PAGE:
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Sewing with vinyl

Sewing with vinyl - tips and techniques


Vinyl in sewing projects is definitely a trend at the moment, lots of people are using clear or glittery vinyl to create see through pockets or windows on bags and pouches plus coloured vinyl can be used to stunning effect in bags. But it can be daunting sewing with this very unfabric like material. It doesn’t handle the same as most fabric, and can stick to your machine making it harder to sew.  Don’t panic, the simple tips below will have you sewing with vinyl in no time.

 

Vinyl weights

With vinyl fabrics the higher the gauge the thicker the fabric. The lower gauges, the thinner vinyl fabrics are easy to sew and very flexible. The middle gauges are a bit sturdier and work well for things like tablecloths and protective covers. The thicker gauges are a lot stiffer and less flexible and are used for things like windows in tents.

Personally I tend to use this premium clear vinyl from Search Press (pictured below), it is 12 gauge so flexible and easy to sew. It comes on a roll so you don’t get creases on it. The glitter vinyl shown in this article is from Minerva Crafts, it’s a little heavier weight than the clear vinyl I use (it doesn’t give the gauge on their site) but adds nice sparkle to projects.

 

Sewing clear vinyl - tips for sewing with vinyl

 

Cutting vinyl

I found that cutting vinyl makes my rotary cutter blade blunt so I keep a spare rotary cutter that I use only for vinyl. It’s a different colour from my main one so I don’t get them mixed up. If you only have 1 rotary cutter you could keep an old blade to use just for vinyl. You could also use scissors, but I would use paper scissors not your best sewing shears just in case they make them blunt.

If cutting around a pattern piece do not use pins to attached the pattern, they will leave permanent marks in your vinyl. Use pattern weights instead, or if you don’t have any tape the pattern piece to the vinyl with washi tape.

 

Removing creases

Unless you are buying vinyl on a roll it will inevitably have creases in it. You will also find it creases when turning through your project. Don’t ever apply your iron directly to vinyl, it will melt and stick to your iron.

The easiest way to remove creases is to use your hair dryer to soften the vinyl, then lie it somewhere flat with a heavy book or 2 on top of it. This will flatten it out quickly. If you get the creases when turning through and can’t lie it flat just keep putting the heat from the hairdryer onto it (move it around so you aren’t melting one bit too much) and you should find the creases drop out.

Alternatively, you can iron it on a very low heat, with a pressing cloth between the vinyl and the bottom of the iron. Very quickly glide the iron over it, it does not take much heat to make the vinyl very soft.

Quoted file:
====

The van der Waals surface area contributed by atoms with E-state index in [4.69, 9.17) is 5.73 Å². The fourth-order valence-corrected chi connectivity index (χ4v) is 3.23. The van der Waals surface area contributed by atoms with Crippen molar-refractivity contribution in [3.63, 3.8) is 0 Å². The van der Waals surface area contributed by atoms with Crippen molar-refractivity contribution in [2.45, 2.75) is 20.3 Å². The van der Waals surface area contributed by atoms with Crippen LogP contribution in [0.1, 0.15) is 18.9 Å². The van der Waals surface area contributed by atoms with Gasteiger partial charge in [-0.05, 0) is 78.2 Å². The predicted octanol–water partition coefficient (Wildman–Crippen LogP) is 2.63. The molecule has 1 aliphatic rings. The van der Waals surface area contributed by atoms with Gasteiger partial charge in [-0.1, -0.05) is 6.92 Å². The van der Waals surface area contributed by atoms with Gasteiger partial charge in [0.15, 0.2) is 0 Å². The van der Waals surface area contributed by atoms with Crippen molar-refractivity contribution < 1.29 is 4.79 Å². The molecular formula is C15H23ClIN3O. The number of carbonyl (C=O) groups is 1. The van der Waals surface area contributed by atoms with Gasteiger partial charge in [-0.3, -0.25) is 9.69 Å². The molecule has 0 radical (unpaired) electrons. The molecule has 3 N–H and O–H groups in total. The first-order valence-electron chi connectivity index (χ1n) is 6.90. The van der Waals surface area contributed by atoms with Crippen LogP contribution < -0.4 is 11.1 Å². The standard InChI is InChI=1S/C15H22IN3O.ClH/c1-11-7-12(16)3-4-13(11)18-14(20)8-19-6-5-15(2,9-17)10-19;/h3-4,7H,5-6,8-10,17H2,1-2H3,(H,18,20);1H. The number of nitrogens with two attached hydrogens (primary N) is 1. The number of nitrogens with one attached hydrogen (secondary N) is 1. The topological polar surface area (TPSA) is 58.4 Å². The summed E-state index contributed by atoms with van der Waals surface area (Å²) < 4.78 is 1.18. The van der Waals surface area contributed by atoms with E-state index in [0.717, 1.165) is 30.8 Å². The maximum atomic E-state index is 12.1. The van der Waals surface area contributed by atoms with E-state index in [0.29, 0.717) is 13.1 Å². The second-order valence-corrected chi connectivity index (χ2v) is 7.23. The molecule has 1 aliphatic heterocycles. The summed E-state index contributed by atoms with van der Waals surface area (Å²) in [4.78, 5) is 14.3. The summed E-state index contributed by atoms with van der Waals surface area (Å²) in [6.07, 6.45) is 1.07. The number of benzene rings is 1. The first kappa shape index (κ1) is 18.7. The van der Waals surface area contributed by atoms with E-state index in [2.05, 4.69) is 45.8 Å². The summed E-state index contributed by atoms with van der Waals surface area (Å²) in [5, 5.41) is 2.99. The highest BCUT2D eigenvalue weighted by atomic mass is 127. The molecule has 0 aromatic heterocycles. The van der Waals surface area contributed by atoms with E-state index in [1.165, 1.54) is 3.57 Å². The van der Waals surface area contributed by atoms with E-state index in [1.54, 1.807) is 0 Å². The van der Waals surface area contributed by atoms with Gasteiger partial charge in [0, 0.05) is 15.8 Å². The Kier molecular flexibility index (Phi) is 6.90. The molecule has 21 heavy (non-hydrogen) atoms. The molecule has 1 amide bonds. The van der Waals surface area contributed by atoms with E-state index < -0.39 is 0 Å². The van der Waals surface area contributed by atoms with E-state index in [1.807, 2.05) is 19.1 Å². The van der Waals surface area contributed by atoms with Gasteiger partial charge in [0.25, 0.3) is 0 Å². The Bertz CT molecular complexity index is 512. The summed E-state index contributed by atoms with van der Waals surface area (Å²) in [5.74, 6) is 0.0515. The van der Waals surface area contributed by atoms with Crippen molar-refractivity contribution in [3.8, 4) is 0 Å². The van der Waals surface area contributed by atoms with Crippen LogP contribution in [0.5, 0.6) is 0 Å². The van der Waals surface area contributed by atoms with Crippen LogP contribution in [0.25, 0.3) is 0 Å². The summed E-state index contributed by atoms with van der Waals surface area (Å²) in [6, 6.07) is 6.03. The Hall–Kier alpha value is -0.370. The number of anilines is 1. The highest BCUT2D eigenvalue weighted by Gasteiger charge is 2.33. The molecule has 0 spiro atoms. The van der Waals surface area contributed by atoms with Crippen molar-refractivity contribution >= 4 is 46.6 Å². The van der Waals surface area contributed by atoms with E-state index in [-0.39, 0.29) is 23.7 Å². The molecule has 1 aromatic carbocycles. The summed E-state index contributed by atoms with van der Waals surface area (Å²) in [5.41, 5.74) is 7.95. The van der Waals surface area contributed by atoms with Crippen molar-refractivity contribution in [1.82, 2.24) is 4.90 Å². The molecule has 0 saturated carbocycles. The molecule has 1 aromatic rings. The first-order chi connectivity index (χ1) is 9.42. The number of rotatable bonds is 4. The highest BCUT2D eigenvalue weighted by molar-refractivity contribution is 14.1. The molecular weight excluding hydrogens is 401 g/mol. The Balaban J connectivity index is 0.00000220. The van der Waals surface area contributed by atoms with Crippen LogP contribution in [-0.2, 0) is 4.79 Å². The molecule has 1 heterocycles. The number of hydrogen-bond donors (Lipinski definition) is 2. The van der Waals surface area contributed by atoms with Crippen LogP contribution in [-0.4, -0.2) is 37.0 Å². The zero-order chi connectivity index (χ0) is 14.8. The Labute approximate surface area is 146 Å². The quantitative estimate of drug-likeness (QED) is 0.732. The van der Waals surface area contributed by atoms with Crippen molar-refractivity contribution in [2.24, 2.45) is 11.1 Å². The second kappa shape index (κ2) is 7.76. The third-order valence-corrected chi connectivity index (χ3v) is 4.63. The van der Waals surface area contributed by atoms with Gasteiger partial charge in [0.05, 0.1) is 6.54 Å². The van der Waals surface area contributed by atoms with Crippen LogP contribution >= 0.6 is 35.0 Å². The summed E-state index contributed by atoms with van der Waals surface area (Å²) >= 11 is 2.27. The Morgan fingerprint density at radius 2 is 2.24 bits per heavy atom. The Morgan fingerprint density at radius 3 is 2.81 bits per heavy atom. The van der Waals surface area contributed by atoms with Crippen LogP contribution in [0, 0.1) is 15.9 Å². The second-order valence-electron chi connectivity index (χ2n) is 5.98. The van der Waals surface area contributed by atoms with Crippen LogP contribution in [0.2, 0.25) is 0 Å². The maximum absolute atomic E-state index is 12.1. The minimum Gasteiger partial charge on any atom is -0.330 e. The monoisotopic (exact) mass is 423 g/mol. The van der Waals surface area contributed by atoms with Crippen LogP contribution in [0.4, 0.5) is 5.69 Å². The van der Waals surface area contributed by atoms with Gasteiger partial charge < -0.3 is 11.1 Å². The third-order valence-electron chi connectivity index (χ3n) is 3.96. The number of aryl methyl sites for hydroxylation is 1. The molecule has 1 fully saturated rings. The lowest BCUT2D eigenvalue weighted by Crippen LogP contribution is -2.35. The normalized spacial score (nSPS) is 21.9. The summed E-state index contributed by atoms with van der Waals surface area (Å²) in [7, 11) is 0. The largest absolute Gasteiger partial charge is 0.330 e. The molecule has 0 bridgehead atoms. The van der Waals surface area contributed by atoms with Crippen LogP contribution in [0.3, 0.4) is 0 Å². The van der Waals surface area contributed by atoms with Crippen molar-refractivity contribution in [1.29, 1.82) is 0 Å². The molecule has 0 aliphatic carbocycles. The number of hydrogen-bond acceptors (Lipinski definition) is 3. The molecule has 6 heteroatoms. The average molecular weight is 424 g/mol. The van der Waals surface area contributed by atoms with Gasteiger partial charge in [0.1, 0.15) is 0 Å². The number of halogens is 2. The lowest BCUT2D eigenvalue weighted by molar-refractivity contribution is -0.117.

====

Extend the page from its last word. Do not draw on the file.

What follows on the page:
Sewing with vinyl

There are 2 key issues with sewing vinyl:

 Sewing vinyl with washi tape.


1)    
Vinyl will be punctured by pins so you cannot use them.

 The easy option is to use Wonder Clips to hold your materials together. But on some occasions, you can’t use clips eg. if the vinyl is not near the edge of the fabric, so then you can tape it instead (as shown above). Tapes like washi tape, masking tape or Maker Tape have much less glue on them so don’t leave so much reside on the vinyl as Sellotape will. It will hold the vinyl in place as you sew, then you peel the tape off after. Test the tape on a scrap first, sew through it and make sure it peels off easy and doesn’t leave gluey residue.

Also bear in mind that your needle will leave permanent puncture marks too so ideally you don’t want to make any mistakes or have to unpick as you would be left with visible holes in the vinyl .

 

Janome ultra glide needle plate UK


2)     Because vinyl is plastic it can grip to your machine as you sew it

Vinyl has a tendency to stick to your presser foot and/or needle plate when you try and sew it which means it does not easily feed through. There are a few things you can do to prevent this. Ideally if you plan to sew vinyl frequently you would be best investing in a non-stick foot (and or needle plate). I use a Janome MC9400QCP so I got the Janome ultra glide foot and needle plate set for it (more details in this leaflet) This does exactly as the description says, it makes tricky fabrics like vinyl glide through as if you were sewing cotton – nice and easy. Both are plasticky rather than metal so ‘sticky’ fabrics like vinyl don’t cling to them.

If you don’t want to invest at this time, or are only planning to sew vinyl on rare occasions you could use tape to cover the bottom of your foot (and your needle plate if you find the vinyl is sticking to that too) and this will give the same non-stick effect. If it's still feeding through slower than normal increase your stitch length so you don't end up with tiny stitches. 

Another solution is to place a sheet of tracing paper above and below the vinyl, this also breaks the friction with the needle plate and foot. When you have finished sewing just tear it off and throw it away.

 

Now you can sew with vinyl with confidence. What project will you make first? What about our travel sewing case project which has an internal vinyl pouch?

 

Travel sewing case with vinyl pouch